Let's consider a periodic real function of a real variable $f(x)$. If the function is analytical and it is not the zero function, can one infer that the number of zeros in one period $[x,x+P)$ is finite and even? Is the hypothesis of analyticity strong enough in this case?
If this property does not hold for analytic functions, does it hold at least for a function which has a finite Fourier expansion (finite number of non-zero Fourier coefficients)? Of course if the Fourier expansion is infinite this property does not hold in general, just think about, e.g., a square wave which oscillates between 0 and 1.
Intuitively, I would reason like this: If the function is positive or negative in the whole domain, there are no zeros and the thesis is proven. If the function oscillates between positive and negative values, let us take a point $x$ such that $f(x)=f(x+P)>0$ and a second point $x<x'<x+P$ such that $f(x')<0$. Now, since the function is analytical and therefore smooth, it cannot "jump" from positive to negative values. For this reason, there will be points where the function is zero and the sign changes. Since the sign has to come back to positive from $x$ to $x+P$, the number of points where the function vanishes and changes its sign has to be even. I think that the cases where the function has a infinite number of zeros are not possible if the function is analytic. For example, the case where the function vanishes in a finite interval, and has therefore an infinite number of zeros, or the case where the function oscillates an infinite number of times between positive and negative values. Well this is maybe the tricky point.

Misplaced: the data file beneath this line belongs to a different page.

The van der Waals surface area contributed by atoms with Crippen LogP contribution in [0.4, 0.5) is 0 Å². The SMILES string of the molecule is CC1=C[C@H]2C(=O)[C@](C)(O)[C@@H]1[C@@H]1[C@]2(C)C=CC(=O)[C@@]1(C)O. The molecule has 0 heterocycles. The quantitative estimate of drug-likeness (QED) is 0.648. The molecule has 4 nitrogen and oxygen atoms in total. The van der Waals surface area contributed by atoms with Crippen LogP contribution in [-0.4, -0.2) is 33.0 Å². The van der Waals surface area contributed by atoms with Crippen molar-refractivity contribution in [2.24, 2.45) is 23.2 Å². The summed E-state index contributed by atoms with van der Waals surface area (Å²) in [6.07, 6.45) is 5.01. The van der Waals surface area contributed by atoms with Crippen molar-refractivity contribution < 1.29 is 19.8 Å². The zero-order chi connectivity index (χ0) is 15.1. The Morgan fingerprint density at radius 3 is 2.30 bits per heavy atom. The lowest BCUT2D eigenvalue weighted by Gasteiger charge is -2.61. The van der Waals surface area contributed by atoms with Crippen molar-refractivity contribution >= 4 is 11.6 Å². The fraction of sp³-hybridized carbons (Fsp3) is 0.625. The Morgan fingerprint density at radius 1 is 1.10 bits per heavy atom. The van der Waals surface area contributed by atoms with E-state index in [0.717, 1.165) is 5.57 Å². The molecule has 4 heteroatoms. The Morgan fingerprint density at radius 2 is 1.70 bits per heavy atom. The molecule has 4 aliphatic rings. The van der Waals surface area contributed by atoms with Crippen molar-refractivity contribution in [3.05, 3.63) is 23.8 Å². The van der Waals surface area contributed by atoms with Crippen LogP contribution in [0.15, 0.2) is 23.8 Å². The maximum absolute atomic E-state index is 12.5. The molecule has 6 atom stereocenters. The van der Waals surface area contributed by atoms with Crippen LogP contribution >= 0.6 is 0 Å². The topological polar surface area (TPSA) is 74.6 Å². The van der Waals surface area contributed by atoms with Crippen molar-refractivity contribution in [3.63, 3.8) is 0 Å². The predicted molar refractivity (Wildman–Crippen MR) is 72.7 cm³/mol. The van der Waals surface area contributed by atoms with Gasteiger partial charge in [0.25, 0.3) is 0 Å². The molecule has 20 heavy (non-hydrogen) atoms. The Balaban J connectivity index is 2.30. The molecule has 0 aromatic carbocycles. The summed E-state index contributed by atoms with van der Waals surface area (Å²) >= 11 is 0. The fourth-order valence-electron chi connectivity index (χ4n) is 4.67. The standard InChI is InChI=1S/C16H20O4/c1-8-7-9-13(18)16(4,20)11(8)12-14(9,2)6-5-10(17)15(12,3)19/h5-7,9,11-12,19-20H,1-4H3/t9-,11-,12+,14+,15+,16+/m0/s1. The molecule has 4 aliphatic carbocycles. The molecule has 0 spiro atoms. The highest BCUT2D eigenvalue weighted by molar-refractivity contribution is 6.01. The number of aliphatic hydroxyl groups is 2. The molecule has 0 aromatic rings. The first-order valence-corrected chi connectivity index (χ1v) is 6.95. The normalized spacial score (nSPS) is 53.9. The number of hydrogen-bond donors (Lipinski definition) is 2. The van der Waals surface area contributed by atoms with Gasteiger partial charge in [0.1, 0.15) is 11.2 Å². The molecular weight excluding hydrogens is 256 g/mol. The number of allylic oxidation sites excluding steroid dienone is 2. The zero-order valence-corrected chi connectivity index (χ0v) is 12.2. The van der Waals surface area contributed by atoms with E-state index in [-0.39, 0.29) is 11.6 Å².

I think that the analyticity hypothesis is not strong enough to have a finite number of zeros, because if one consider an analytic function which has all derivatives vanishing in one point, then there is a neighbourhood of this point where the function is identically zero (so there is a continuum set of points which are zeros of the function). Does the hypothesis that the periodic function has a finite Fourier expansion (finite number of non-zero Fourier coefficients) enough to have a finite and even number of zeros in the interval $[x,x+P)$?